Nadezhda Krupskaia

Krupskaia, Nadezhda Konstantinovna

 

(N. K. Ul’ianova). Born Feb. 14 (26 ), 1869, in St. Petersburg; died Feb. 27, 1939, in Moscow. Participant in the revolutionary movement, Soviet governmental and party figure, one of the founders of the Soviet system of public education, doctor of pedagogical sciences (1936), and honorary member of the Academy of Sciences of the USSR (1931). Member of the Communist Party from 1898.

The daughter of an officer with democratic sympathies, Krupskaia joined Marxist student groups in 1890, while attending the Advanced Courses for Women in St. Petersburg. From 1891 to 1896 she taught at an evening and weekend school outside the Neva Gate (Nevskaia Zastava) and spread revolutionary propaganda among the workers. In 1894 she met V. I. Lenin. In 1895 she helped organize and worked in the St. Petersburg Union of Struggle for the Emancipation of the Working Class. Arrested in August 1896, she was sentenced in 1898 to three years of exile in Ufa Province, which was changed at her request to exile in the village of Shushenskoe, Eniseisk Province, where Lenin was in exile; there, Krupskaia became his wife.

While completing her term of exile in Ufa in 1900, she conducted classes in a workers’ group and trained future correspondents for the newspaper Iskra. In 1901, after her release, she joined Lenin in Munich, where she became secretary of the editorial board of the newspaper Iskra and later of the newspaper Vpered (from December 1904). She was also secretary of the Foreign Bureau of the Central Committee of the RSDLP from May 1905.

Krupskaia returned to Russia with Lenin in November 1905, serving as secretary of the party Central Committee, first in St. Petersburg and, from late 1906, in Kokkola, Finland.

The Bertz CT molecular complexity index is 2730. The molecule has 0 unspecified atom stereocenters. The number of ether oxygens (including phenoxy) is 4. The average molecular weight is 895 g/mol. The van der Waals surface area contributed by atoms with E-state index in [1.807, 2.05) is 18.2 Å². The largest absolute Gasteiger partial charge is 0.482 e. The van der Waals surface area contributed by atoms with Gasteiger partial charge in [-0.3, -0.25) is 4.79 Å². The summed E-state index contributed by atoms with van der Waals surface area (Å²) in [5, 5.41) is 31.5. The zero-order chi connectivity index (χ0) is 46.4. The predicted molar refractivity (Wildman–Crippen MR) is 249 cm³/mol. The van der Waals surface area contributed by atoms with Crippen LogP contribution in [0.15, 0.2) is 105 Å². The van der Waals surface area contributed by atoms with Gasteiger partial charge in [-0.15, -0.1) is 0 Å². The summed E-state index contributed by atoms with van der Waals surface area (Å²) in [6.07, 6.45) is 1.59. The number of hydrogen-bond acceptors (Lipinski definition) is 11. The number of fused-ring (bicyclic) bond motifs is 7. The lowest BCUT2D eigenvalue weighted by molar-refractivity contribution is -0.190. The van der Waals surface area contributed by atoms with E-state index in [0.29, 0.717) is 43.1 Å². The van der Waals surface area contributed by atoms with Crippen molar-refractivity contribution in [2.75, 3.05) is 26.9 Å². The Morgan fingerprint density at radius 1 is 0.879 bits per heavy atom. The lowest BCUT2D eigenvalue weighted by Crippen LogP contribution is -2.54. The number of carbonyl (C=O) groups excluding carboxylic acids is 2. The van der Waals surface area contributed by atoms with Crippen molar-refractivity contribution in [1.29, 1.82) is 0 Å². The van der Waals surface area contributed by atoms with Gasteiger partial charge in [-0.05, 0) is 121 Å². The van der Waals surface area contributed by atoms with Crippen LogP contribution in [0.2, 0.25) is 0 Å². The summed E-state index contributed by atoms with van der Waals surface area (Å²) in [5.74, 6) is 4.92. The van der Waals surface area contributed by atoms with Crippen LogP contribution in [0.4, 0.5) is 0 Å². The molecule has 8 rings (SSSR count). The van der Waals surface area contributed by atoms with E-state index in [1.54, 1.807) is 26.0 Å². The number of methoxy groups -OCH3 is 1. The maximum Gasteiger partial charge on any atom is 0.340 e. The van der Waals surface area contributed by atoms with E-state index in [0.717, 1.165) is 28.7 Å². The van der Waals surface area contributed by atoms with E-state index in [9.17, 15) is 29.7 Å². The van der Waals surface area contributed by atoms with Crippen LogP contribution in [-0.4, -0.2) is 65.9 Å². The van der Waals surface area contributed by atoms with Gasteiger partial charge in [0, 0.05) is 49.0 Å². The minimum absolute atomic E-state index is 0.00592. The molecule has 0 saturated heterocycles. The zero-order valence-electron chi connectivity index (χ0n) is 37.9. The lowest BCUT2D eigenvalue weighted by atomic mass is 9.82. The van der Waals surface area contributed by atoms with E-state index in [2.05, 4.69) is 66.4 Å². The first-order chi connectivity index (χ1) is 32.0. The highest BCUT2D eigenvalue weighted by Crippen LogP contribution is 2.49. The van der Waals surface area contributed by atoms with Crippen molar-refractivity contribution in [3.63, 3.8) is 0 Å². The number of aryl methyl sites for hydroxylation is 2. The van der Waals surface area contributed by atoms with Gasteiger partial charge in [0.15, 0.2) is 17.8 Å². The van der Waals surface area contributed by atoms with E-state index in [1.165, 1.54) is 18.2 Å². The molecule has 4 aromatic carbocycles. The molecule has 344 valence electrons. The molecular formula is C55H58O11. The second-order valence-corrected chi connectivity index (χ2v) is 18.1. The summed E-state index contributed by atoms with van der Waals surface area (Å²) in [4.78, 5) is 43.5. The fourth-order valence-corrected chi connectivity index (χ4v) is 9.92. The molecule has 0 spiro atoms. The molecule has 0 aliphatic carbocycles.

At the end of 1907, Lenin and Krupskaia again emigrated. In Geneva, she worked as editorial secretary of the newspaper Proletarii and subsequently of the newspaper Sotsial-Demokrat. In 1911 she was an instructor at the party school in Longjumeau. In Kraków in 1912 she helped Lenin maintain his ties with Pravda and with the Bolshevik group in the Fourth State Duma.

In late 1913 and early 1914, Krupskaia helped organize the legal Bolshevik journal Rabotnitsa. She was a delegate to the Second, Third, and Fourth Congresses of the RSDLP and participated in party conferences, including the Sixth, or Prague, Conference, and important party meetings held prior to 1917, among them the Convocation of Twenty-two Bolsheviks. On April 3 (16), 1917, she returned to Russia with Lenin. She was a delegate to the Seventh April Conference and the Sixth Congress of the RSDLP (Bolshevik) and helped found socialist youth associations. She played an active part in the October Revolution of 1917. Through Krupskaia, Lenin sent letters of instructions to the Central Committee, the party’s St. Petersburg committee, and the Military Revolutionary Committee. She was a member of the Vyborg district committee of the RSDLP (B) and worked in the committee during the October armed uprising. According to M. N. Pokrovskii, before the October Revolution, Krupskaia, as Lenin’s closest associate, “did just what good deputies do nowadays—she freed Lenin from all routine work, conserving his time for such important works as What Is To Be Done?” (Vospominaniia o N. K. Krupskoi, 1966, p. 16).